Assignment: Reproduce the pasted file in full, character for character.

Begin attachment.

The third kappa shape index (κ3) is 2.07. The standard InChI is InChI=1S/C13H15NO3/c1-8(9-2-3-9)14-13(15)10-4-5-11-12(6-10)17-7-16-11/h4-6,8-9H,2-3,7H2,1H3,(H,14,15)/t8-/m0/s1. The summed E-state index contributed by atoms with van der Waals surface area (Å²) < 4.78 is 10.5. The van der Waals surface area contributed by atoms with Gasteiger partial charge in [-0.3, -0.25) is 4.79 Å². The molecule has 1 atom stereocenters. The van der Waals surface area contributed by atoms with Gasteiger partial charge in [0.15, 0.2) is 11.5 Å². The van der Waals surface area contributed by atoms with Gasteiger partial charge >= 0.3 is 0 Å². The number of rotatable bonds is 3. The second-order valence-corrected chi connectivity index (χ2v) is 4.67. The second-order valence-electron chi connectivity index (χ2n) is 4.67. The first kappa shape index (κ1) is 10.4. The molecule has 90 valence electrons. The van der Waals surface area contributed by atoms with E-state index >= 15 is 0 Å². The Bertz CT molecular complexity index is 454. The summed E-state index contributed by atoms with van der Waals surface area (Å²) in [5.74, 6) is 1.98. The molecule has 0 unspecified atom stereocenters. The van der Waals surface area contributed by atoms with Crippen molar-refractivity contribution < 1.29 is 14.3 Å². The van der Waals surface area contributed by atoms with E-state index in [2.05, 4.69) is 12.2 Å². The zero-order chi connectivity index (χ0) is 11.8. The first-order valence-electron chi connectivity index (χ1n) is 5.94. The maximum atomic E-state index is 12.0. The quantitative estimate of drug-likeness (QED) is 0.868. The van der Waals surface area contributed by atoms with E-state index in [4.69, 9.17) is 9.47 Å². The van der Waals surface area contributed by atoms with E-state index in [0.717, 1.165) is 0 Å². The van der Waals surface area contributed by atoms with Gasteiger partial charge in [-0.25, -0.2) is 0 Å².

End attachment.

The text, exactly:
The third kappa shape index (κ3) is 2.07. The standard InChI is InChI=1S/C13H15NO3/c1-8(9-2-3-9)14-13(15)10-4-5-11-12(6-10)17-7-16-11/h4-6,8-9H,2-3,7H2,1H3,(H,14,15)/t8-/m0/s1. The summed E-state index contributed by atoms with van der Waals surface area (Å²) < 4.78 is 10.5. The van der Waals surface area contributed by atoms with Gasteiger partial charge in [-0.3, -0.25) is 4.79 Å². The molecule has 1 atom stereocenters. The van der Waals surface area contributed by atoms with Gasteiger partial charge in [0.15, 0.2) is 11.5 Å². The van der Waals surface area contributed by atoms with Gasteiger partial charge >= 0.3 is 0 Å². The number of rotatable bonds is 3. The second-order valence-corrected chi connectivity index (χ2v) is 4.67. The second-order valence-electron chi connectivity index (χ2n) is 4.67. The first kappa shape index (κ1) is 10.4. The molecule has 90 valence electrons. The van der Waals surface area contributed by atoms with E-state index >= 15 is 0 Å². The Bertz CT molecular complexity index is 454. The summed E-state index contributed by atoms with van der Waals surface area (Å²) in [5.74, 6) is 1.98. The molecule has 0 unspecified atom stereocenters. The van der Waals surface area contributed by atoms with Crippen molar-refractivity contribution < 1.29 is 14.3 Å². The van der Waals surface area contributed by atoms with E-state index in [2.05, 4.69) is 12.2 Å². The zero-order chi connectivity index (χ0) is 11.8. The first-order valence-electron chi connectivity index (χ1n) is 5.94. The maximum atomic E-state index is 12.0. The quantitative estimate of drug-likeness (QED) is 0.868. The van der Waals surface area contributed by atoms with E-state index in [4.69, 9.17) is 9.47 Å². The van der Waals surface area contributed by atoms with E-state index in [0.717, 1.165) is 0 Å². The van der Waals surface area contributed by atoms with Gasteiger partial charge in [-0.25, -0.2) is 0 Å².